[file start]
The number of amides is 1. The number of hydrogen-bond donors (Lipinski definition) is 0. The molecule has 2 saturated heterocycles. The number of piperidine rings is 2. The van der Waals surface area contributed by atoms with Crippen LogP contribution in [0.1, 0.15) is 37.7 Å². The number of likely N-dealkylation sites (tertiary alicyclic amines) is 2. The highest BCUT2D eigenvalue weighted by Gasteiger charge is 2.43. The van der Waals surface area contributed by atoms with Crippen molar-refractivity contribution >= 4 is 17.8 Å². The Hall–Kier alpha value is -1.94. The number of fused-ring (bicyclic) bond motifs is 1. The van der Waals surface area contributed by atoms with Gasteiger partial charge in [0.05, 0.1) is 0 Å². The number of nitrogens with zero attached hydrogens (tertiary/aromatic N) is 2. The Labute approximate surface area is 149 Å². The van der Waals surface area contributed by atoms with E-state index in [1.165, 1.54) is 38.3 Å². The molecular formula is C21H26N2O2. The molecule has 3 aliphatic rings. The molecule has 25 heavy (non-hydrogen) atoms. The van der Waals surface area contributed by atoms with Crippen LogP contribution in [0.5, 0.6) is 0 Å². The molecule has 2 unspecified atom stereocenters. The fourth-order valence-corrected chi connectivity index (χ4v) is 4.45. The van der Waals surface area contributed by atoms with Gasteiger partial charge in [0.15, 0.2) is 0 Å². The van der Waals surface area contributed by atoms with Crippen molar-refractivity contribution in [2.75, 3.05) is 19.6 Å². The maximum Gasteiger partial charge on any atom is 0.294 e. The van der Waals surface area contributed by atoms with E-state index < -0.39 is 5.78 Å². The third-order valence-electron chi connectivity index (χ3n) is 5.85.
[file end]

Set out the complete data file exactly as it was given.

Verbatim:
The number of amides is 1. The number of hydrogen-bond donors (Lipinski definition) is 0. The molecule has 2 saturated heterocycles. The number of piperidine rings is 2. The van der Waals surface area contributed by atoms with Crippen LogP contribution in [0.1, 0.15) is 37.7 Å². The number of likely N-dealkylation sites (tertiary alicyclic amines) is 2. The highest BCUT2D eigenvalue weighted by Gasteiger charge is 2.43. The van der Waals surface area contributed by atoms with Crippen molar-refractivity contribution >= 4 is 17.8 Å². The Hall–Kier alpha value is -1.94. The number of fused-ring (bicyclic) bond motifs is 1. The van der Waals surface area contributed by atoms with Gasteiger partial charge in [0.05, 0.1) is 0 Å². The number of nitrogens with zero attached hydrogens (tertiary/aromatic N) is 2. The Labute approximate surface area is 149 Å². The van der Waals surface area contributed by atoms with E-state index in [1.165, 1.54) is 38.3 Å². The molecular formula is C21H26N2O2. The molecule has 3 aliphatic rings. The molecule has 25 heavy (non-hydrogen) atoms. The van der Waals surface area contributed by atoms with Crippen LogP contribution in [0.5, 0.6) is 0 Å². The molecule has 2 unspecified atom stereocenters. The fourth-order valence-corrected chi connectivity index (χ4v) is 4.45. The van der Waals surface area contributed by atoms with Gasteiger partial charge in [0.15, 0.2) is 0 Å². The van der Waals surface area contributed by atoms with Crippen molar-refractivity contribution in [2.75, 3.05) is 19.6 Å². The maximum Gasteiger partial charge on any atom is 0.294 e. The van der Waals surface area contributed by atoms with E-state index < -0.39 is 5.78 Å². The third-order valence-electron chi connectivity index (χ3n) is 5.85.